Jumba la Mtwana harbours secret of bygone Swahili era
What you need to know:
- What is known of the ancient town is gathered from ceramic evidence.
- Although many of the structures are no more, it boasts of mosques, a tomb and houses.
- Clearance and excavation of the ruins was first carried out in 1972 by James Kirkman.
- Ten years later in 1982, Jumba la Mtwana was gazetted as a national monument.
Jumba la Mtwana in Mtwapa, Kilifi County, is an ancient stone town set amid shady trees, its former glory captured in the ruins.
The name literally means ‘the large house of the slave’.
According to our tour guide, Mr Ali Makame, there are no written records of the town.
What is known of the ancient town is gathered from ceramic evidence that indicates that the town was built in the 14th century but abandoned in the 15th century.
According to the National Museums of Kenya website, the dating is based on the presence of a few shreds of early blue and white porcelain with lung-chuan celadon, and the absence of any later Chinese wares.
“Jumba la Mtwana is a puzzle. The history of the place is based on the excavation that was done by archaeologists. It was more than a residential site because it is evident that trading activities took place,” Mr Makame says.
He adds that the inhabitants might have preferred the place due to availability of fresh water and lack of a harbour, which meant enemy ships could not dock.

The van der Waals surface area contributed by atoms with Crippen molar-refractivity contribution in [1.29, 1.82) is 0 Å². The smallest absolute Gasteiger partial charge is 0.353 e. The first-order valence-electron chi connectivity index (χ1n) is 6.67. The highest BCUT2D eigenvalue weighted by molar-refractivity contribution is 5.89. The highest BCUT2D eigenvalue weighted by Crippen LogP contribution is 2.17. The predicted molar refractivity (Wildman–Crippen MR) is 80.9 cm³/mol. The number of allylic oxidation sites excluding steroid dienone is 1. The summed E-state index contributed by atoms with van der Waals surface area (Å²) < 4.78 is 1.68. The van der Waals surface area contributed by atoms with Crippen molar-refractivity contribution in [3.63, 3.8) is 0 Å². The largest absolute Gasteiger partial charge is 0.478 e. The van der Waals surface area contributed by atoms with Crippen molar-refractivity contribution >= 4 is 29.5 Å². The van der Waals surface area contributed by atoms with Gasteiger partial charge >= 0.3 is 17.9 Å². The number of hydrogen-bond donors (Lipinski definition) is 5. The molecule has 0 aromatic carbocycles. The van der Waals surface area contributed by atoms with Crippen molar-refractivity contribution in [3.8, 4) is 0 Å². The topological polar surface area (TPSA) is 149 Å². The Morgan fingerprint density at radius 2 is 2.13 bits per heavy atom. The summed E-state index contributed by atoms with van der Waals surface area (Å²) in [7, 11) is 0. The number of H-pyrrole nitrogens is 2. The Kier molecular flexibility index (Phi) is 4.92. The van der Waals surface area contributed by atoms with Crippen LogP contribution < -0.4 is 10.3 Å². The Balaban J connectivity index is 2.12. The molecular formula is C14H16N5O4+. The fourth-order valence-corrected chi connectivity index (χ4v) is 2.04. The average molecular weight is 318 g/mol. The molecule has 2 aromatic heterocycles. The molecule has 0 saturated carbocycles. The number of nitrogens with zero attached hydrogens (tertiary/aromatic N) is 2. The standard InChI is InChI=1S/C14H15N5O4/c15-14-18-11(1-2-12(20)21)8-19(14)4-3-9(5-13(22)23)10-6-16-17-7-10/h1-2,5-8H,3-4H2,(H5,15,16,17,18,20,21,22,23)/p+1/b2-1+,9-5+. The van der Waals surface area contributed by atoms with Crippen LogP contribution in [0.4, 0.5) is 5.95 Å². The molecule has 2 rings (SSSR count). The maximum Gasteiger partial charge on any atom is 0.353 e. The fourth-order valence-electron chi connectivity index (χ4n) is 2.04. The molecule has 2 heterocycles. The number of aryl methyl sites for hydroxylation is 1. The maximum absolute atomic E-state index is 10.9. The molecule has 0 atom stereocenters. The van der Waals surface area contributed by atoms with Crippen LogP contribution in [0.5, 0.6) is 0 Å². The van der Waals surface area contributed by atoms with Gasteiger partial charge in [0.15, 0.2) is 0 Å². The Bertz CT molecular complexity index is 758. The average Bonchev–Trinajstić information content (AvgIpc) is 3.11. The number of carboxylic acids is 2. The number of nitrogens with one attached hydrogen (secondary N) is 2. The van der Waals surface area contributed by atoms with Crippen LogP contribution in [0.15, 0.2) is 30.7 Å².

“In those days, it was very difficult for a large ship to anchor, so the enemy could not attack from sea,” he explains.
Although many of the structures are no more, it boasts of mosques, a tomb and houses.
The names of the houses are House of the Cylinder, House of the Kitchen, House of the Many Doors and Mosque by the Sea.
The House of Many Doors is believed to be a guest house that hosted traders from across the Indian Ocean who sailed in dhows propelled by monsoon winds and they would board at the house waiting for the winds to favour them.
A small gallery holds a collection of artefacts such as silver jewellery, boat-making tools, Chinese ceramics and an Arabic oud guitar.
Outside the hall is a large skeleton of a sperm whale, a reminder of trade in ambergris, a secretion in the intestines of the sperm whale used to manufacture perfume.
Trees hang over the ruins, giving it a cool ambience, ideal for picnics.
You can walk through the ruins to the desolate beach and an upmarket restaurant.
According to the National Museums of Kenya website, clearance and excavation of the ruins was first carried out in 1972 by James Kirkman with the view of dating the building, its period of occupation and consolidating buildings which were in danger of collapse.
Ten years later in 1982, Jumba la Mtwana was gazetted as a national monument.
Thus, Jumba is legally protected under the Antiquities and Monuments Act Chapter 215 of the laws of Kenya.